Elsewhere in Internetland, I entered into a conversation about fat loss. When someone said that, second of course to cardio+strength, cardio is the best way to lose fat. I argued that point. (And still maintain that strength training is the best way to lose fat.)
But that's not what I'm upset about right now. I can debate that stuff all day long. My mistake was using a personal experience as evidence for my argument. Big mistake. Because what happens then? Yes, it's apparently an open invitation to critique my personal training priorities.
Seriously, if I want help, I'll ask. I've done it before. I have resources, I use them, and then I make informed decisions. If I need help, I'll post a question on one of the forums I frequent.
Maybe I'm ridiculously petty or defensive, and maybe I walked right into it, but it bothers me when someone offers unsolicited advice. Somehow, it's awfully insulting. I try to avoid doing it myself (or, at the very least, apologize when I can't stop myself), and I don't think it's too much to ask that people don't pass judgement on my decisions unless I ask.
It's even worse when someone claims that my priorities are "ridiculous". Yes, this person said that word. He's in another country, so I'm trying to give him the benefit of the doubt that he doesn't understand the connotations, but the word still stings. Hey, let me post something about how I'm eating twelve donuts a day and wondering why I'm not losing weight, and then go ahead and call me ridiculous. I'll join in. But while my methods are working, why question them?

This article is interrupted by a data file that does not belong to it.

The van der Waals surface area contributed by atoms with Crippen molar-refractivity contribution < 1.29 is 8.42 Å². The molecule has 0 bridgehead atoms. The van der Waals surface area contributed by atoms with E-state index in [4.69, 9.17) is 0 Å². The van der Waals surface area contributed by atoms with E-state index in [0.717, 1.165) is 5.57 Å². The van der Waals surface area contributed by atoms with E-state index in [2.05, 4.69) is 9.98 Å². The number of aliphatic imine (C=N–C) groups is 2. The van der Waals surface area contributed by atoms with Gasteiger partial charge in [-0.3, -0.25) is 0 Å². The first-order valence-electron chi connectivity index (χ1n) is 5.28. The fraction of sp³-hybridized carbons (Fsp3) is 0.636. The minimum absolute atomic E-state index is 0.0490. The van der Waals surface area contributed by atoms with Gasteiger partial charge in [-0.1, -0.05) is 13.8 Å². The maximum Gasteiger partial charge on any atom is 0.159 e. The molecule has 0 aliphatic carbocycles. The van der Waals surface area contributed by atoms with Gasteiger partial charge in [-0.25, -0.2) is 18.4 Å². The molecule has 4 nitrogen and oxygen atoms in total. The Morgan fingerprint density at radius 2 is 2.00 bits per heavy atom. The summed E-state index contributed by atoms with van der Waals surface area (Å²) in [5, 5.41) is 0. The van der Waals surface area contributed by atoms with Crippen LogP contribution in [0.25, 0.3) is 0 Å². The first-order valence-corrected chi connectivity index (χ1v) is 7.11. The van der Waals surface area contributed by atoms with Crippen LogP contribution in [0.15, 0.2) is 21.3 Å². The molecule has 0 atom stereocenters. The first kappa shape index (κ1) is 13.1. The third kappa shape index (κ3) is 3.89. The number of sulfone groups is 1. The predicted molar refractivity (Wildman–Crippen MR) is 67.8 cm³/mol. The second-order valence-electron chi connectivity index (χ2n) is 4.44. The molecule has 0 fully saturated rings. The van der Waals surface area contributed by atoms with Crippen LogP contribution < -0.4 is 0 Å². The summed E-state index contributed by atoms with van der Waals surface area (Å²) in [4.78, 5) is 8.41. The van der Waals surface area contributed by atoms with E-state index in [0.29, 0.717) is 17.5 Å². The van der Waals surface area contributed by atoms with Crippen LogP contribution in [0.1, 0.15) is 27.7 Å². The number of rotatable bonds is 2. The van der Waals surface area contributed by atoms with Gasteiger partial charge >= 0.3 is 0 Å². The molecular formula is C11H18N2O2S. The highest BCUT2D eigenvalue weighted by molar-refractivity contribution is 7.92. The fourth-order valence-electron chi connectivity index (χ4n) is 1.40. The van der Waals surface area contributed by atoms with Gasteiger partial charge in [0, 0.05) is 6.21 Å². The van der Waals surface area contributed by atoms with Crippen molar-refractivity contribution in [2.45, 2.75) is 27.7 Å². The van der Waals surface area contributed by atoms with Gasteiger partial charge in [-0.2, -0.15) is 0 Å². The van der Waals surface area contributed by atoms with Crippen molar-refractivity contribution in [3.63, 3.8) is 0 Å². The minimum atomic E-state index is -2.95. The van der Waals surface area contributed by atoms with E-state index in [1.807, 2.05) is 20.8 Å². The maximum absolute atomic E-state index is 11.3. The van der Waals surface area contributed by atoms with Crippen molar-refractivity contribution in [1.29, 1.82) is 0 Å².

The discussion was never even supposed to be about me.
Yes, these are the issues that I battle.
I'm still pondering my visceral reaction during a conversation with my mother. (Note: I try to never let my mother know I'm losing weight. Yes, this is being dealt with in therapy.) She sent me a magazine with a note about some articles that have to do with weight loss. The note said something like, "Read it or throw it out, I love you anyway." The "anyway" gets me. "Either way" would have been so much better. But that's my mom.
But wait, it gets better. When she brought it up in a recent phone call, and I tried to change the subject, she made some reference to how losing weight is difficult. I slipped and said, "Well, I'm trying." Her voice turned to instant sympathy and she said, "I know," as if it was a forgone conclusion that I was failing.
Um, no. When I try, I succeed. The question is why, sometimes, I stop trying. Wait, strike that. The question is why, in the past, I have stopped trying. There, that's much better.
OK, so we've covered the bad and the issues. Now for the good. On the bright side, I have to adore a coworker. She's a triathlete. I won't say that her accomplishments come easily to her, but I am going to appreciate that she's an accomplished athlete. I'd dare say that she's a natural athlete. Anyway, my point: Here I am, all 215 pounds of me, and what does she do? She invites me to join her and her friends in a marathon. A half marathon is available, but nothing less. Yes, it's not until October, but still.
I love it when people can look past the appearance and recognize that I can accomplish great things.
It doesn't matter that I know that it's out of my current grasp; it's wonderful when someone gives me the benefit of the doubt.
Especially a "real" athlete.
I owe her a hug.